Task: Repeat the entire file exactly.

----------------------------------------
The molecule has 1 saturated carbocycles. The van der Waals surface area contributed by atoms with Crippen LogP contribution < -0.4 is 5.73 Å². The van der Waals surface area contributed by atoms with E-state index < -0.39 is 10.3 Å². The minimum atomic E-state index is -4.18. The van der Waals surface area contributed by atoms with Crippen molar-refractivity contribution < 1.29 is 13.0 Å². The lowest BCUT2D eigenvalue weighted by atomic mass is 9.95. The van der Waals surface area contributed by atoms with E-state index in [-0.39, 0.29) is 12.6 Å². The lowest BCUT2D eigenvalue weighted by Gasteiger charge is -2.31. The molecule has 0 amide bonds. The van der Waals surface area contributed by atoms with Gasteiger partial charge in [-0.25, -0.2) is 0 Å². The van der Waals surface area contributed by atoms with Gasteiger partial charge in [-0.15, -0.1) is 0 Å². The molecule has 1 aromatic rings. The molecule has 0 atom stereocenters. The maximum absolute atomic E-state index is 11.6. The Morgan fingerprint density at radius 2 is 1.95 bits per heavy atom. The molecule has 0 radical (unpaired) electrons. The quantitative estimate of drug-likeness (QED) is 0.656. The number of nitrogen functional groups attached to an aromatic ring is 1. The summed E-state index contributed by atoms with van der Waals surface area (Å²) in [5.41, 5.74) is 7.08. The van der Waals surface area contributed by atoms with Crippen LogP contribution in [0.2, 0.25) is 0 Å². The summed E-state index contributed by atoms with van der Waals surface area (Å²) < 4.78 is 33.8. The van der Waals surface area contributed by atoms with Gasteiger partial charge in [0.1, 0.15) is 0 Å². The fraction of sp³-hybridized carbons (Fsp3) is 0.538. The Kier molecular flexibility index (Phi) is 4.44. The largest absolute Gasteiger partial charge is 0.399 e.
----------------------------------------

The molecule has 1 saturated carbocycles. The van der Waals surface area contributed by atoms with Crippen LogP contribution < -0.4 is 5.73 Å². The van der Waals surface area contributed by atoms with E-state index < -0.39 is 10.3 Å². The minimum atomic E-state index is -4.18. The van der Waals surface area contributed by atoms with Crippen molar-refractivity contribution < 1.29 is 13.0 Å². The lowest BCUT2D eigenvalue weighted by atomic mass is 9.95. The van der Waals surface area contributed by atoms with E-state index in [-0.39, 0.29) is 12.6 Å². The lowest BCUT2D eigenvalue weighted by Gasteiger charge is -2.31. The molecule has 0 amide bonds. The van der Waals surface area contributed by atoms with Gasteiger partial charge in [-0.25, -0.2) is 0 Å². The van der Waals surface area contributed by atoms with Gasteiger partial charge in [-0.15, -0.1) is 0 Å². The molecule has 1 aromatic rings. The molecule has 0 atom stereocenters. The maximum absolute atomic E-state index is 11.6. The Morgan fingerprint density at radius 2 is 1.95 bits per heavy atom. The molecule has 0 radical (unpaired) electrons. The quantitative estimate of drug-likeness (QED) is 0.656. The number of nitrogen functional groups attached to an aromatic ring is 1. The summed E-state index contributed by atoms with van der Waals surface area (Å²) in [5.41, 5.74) is 7.08. The van der Waals surface area contributed by atoms with Crippen LogP contribution in [0.2, 0.25) is 0 Å². The summed E-state index contributed by atoms with van der Waals surface area (Å²) < 4.78 is 33.8. The van der Waals surface area contributed by atoms with Gasteiger partial charge in [0.1, 0.15) is 0 Å². The fraction of sp³-hybridized carbons (Fsp3) is 0.538. The Kier molecular flexibility index (Phi) is 4.44. The largest absolute Gasteiger partial charge is 0.399 e.